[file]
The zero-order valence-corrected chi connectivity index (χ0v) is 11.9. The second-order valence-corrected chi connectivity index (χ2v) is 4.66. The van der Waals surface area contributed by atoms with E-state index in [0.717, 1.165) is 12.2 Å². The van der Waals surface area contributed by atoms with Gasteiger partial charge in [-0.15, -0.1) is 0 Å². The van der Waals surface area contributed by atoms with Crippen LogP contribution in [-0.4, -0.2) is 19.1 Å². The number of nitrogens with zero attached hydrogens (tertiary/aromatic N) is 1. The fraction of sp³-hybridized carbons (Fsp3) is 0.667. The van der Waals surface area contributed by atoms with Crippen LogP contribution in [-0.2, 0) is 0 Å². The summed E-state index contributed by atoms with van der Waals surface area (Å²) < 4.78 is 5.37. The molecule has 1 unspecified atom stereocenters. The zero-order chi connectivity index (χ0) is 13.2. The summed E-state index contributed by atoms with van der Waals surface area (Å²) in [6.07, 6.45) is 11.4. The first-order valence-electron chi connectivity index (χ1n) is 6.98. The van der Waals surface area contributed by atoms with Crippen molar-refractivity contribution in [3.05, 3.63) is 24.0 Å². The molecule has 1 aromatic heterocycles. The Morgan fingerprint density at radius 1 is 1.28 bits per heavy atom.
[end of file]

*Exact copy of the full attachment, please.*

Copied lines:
The zero-order valence-corrected chi connectivity index (χ0v) is 11.9. The second-order valence-corrected chi connectivity index (χ2v) is 4.66. The van der Waals surface area contributed by atoms with E-state index in [0.717, 1.165) is 12.2 Å². The van der Waals surface area contributed by atoms with Gasteiger partial charge in [-0.15, -0.1) is 0 Å². The van der Waals surface area contributed by atoms with Crippen LogP contribution in [-0.4, -0.2) is 19.1 Å². The number of nitrogens with zero attached hydrogens (tertiary/aromatic N) is 1. The fraction of sp³-hybridized carbons (Fsp3) is 0.667. The van der Waals surface area contributed by atoms with Crippen LogP contribution in [-0.2, 0) is 0 Å². The summed E-state index contributed by atoms with van der Waals surface area (Å²) < 4.78 is 5.37. The molecule has 1 unspecified atom stereocenters. The zero-order chi connectivity index (χ0) is 13.2. The summed E-state index contributed by atoms with van der Waals surface area (Å²) in [6.07, 6.45) is 11.4. The first-order valence-electron chi connectivity index (χ1n) is 6.98. The van der Waals surface area contributed by atoms with Crippen molar-refractivity contribution in [3.05, 3.63) is 24.0 Å². The molecule has 1 aromatic heterocycles. The Morgan fingerprint density at radius 1 is 1.28 bits per heavy atom.